Compare any two graphics cards:
Radeon HD 6770 vs Radeon HD 7750
IntroThe Radeon HD 6770 features clock speeds of 900 MHz on the GPU, and 1050 MHz on the 512 MB of GDDR5 RAM. It features 800 SPUs along with 40 TAUs and 16 ROPs.
Compare those specs to the Radeon HD 7750, which makes use of a 28 nm design. AMD has set the core speed at 800 MHz. The GDDR5 memory is set to run at a frequency of 1125 MHz on this specific card. It features 512 SPUs as well as 32 Texture Address Units and 16 ROPs.
(No game benchmarks for this combination yet.)
Power Usage and Theoretical Benchmarks
Power Consumption (Max TDP)
The Radeon HD 7750 should in theory be a bit faster than the Radeon HD 6770 overall. (explain)
Texel RateThe Radeon HD 6770 is quite a bit (about 41%) more effective at anisotropic filtering than the Radeon HD 7750. (explain)
Pixel RateIf using a high screen resolution is important to you, then the Radeon HD 6770 is a better choice, but it probably won't make a huge difference. (explain)
Please note that the above 'benchmarks' are all just theoretical - the results were calculated based on the card's specifications, and real-world performance may (and probably will) vary at least a bit.
Please note that the price comparisons are based on search keywords - sometimes it might show cards with very similar names that are not exactly the same as the one chosen in the comparison. We do try to filter out the wrong results as best we can, though.
Memory Bandwidth: Bandwidth is the largest amount of data (counted in megabytes per second) that can be transferred past the external memory interface in one second. It's calculated by multiplying the bus width by its memory speed. If it uses DDR type memory, the result should be multiplied by 2 again. If DDR5, multiply by ANOTHER 2x. The higher the memory bandwidth, the faster the card will be in general. It especially helps with AA, HDR and higher screen resolutions.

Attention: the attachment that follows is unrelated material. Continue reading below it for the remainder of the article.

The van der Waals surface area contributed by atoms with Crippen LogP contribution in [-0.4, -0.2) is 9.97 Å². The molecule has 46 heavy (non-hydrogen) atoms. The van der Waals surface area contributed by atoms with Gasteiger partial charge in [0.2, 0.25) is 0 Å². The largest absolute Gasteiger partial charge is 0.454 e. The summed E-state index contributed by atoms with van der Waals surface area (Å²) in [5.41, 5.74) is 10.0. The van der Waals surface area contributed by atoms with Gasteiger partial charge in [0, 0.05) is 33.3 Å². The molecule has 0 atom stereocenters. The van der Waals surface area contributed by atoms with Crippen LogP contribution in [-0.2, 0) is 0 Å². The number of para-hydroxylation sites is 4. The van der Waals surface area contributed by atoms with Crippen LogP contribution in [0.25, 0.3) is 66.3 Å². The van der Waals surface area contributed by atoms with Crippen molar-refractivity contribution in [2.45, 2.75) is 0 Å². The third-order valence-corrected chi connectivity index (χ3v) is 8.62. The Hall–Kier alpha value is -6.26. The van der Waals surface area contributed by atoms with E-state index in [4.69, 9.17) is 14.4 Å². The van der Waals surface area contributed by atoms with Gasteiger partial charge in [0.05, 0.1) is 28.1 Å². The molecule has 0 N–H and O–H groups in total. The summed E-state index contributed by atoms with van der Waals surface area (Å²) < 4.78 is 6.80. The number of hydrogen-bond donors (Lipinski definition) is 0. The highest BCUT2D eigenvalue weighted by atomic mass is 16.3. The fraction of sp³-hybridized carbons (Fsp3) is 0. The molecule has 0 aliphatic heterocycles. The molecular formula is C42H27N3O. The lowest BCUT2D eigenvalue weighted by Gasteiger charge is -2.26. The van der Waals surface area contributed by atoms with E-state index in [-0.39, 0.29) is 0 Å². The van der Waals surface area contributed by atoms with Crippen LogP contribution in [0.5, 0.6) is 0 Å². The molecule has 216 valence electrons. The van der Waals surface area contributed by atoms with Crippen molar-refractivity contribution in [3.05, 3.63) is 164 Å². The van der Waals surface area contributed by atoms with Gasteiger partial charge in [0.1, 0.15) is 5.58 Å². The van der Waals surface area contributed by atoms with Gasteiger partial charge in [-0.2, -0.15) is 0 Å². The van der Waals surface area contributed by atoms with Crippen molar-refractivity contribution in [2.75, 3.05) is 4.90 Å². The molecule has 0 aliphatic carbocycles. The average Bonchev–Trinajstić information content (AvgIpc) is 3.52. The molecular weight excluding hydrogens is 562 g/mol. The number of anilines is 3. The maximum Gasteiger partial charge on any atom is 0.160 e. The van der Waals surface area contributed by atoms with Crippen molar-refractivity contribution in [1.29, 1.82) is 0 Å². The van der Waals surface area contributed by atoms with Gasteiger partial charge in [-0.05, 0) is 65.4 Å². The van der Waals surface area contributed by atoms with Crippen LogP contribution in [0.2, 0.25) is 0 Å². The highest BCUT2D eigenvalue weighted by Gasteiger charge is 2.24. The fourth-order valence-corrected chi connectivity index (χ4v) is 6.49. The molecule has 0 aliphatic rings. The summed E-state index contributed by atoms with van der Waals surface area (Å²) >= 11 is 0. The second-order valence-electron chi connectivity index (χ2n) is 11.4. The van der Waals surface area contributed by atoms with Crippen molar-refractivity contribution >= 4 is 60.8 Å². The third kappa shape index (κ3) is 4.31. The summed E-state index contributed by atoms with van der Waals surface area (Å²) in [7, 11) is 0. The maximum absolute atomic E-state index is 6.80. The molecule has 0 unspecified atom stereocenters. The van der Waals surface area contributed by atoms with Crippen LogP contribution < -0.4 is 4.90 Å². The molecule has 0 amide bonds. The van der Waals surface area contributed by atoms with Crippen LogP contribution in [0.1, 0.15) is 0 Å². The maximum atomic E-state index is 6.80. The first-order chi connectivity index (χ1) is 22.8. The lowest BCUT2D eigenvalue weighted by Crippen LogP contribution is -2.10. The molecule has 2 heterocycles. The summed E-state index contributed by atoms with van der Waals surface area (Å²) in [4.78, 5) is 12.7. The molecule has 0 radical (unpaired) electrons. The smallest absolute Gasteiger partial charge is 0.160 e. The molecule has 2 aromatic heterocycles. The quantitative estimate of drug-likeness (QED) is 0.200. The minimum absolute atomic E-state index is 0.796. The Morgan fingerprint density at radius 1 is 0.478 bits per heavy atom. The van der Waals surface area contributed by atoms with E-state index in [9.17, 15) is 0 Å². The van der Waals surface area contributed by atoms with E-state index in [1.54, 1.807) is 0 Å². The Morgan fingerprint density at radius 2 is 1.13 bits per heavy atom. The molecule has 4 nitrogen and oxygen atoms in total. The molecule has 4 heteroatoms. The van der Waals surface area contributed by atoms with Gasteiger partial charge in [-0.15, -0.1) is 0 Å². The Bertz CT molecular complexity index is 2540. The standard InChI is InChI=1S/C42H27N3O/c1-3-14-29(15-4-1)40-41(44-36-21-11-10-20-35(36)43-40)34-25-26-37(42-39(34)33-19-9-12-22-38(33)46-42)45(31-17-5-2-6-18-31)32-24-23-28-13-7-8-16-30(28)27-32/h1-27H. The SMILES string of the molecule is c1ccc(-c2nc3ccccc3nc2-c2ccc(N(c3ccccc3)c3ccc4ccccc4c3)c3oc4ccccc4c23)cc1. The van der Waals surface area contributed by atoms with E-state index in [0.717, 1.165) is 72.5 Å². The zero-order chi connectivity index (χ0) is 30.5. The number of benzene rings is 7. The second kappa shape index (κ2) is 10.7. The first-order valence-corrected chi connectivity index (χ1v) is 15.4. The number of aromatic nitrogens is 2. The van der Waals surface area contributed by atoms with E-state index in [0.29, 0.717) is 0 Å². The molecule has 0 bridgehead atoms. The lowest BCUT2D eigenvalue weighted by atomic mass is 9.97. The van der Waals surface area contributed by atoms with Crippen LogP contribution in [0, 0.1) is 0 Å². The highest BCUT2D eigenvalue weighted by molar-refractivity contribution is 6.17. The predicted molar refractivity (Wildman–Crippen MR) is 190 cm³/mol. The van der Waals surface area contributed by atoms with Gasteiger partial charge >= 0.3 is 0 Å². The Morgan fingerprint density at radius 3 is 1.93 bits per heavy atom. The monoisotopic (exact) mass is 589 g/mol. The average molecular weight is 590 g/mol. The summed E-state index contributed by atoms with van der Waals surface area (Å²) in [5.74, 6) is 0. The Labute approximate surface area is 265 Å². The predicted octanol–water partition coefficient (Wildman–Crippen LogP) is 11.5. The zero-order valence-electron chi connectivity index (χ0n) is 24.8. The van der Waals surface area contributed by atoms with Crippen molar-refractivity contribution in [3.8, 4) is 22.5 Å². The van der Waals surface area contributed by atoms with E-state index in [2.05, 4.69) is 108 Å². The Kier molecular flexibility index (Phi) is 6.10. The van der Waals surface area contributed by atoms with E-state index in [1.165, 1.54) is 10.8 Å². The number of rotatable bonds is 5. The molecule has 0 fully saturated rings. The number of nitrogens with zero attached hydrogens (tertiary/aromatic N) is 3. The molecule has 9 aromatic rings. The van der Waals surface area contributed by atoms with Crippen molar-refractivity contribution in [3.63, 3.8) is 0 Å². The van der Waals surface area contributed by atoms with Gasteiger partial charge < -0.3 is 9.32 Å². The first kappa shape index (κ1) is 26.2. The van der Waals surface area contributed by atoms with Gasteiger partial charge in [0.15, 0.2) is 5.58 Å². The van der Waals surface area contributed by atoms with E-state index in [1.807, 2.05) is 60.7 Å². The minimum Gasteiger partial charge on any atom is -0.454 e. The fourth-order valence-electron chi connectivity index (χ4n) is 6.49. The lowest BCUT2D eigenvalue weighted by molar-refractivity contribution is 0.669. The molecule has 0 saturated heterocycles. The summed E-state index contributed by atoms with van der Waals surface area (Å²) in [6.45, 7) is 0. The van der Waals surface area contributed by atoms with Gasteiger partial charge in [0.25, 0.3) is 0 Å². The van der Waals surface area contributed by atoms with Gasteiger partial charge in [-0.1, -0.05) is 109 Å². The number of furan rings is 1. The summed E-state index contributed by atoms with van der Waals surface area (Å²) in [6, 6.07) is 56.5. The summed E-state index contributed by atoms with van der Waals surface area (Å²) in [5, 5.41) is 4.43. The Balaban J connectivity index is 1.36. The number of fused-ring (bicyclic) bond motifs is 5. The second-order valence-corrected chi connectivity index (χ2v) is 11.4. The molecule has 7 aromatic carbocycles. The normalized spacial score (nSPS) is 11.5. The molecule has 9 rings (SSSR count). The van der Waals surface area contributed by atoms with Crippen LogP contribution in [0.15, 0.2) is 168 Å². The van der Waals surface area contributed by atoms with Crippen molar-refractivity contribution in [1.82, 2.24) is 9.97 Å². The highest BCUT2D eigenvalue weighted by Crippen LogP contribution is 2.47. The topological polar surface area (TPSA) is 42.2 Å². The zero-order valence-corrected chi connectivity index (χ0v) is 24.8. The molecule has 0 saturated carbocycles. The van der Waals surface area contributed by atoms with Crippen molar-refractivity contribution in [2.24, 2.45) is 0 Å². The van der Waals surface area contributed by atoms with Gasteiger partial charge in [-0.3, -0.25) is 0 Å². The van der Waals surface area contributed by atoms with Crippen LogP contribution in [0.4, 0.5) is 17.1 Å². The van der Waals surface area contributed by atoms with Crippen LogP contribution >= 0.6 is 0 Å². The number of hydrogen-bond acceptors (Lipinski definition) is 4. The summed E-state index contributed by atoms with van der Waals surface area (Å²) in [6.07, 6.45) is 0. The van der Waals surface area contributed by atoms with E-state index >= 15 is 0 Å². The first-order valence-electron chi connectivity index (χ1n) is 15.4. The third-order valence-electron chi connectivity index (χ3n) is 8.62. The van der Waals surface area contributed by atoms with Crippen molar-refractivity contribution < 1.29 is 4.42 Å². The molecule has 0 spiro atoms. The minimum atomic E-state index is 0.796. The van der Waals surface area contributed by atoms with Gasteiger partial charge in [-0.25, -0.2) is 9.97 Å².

Texel Rate: Texel rate is the maximum amount of texture map elements (texels) that can be processed in one second. This is calculated by multiplying the total texture units by the core speed of the chip. The higher the texel rate, the better the graphics card will be at texture filtering (anisotropic filtering - AF). It is measured in millions of texels per second.
Pixel Rate: Pixel rate is the maximum amount of pixels that the graphics chip can possibly write to its local memory in one second - measured in millions of pixels per second. The figure is worked out by multiplying the number of Raster Operations Pipelines by the the core speed of the card. ROPs (Raster Operations Pipelines - also sometimes called Render Output Units) are responsible for filling the screen with pixels (the image). The actual pixel fill rate also depends on quite a few other factors, most notably the memory bandwidth - the lower the bandwidth is, the lower the ability to get to the maximum fill rate.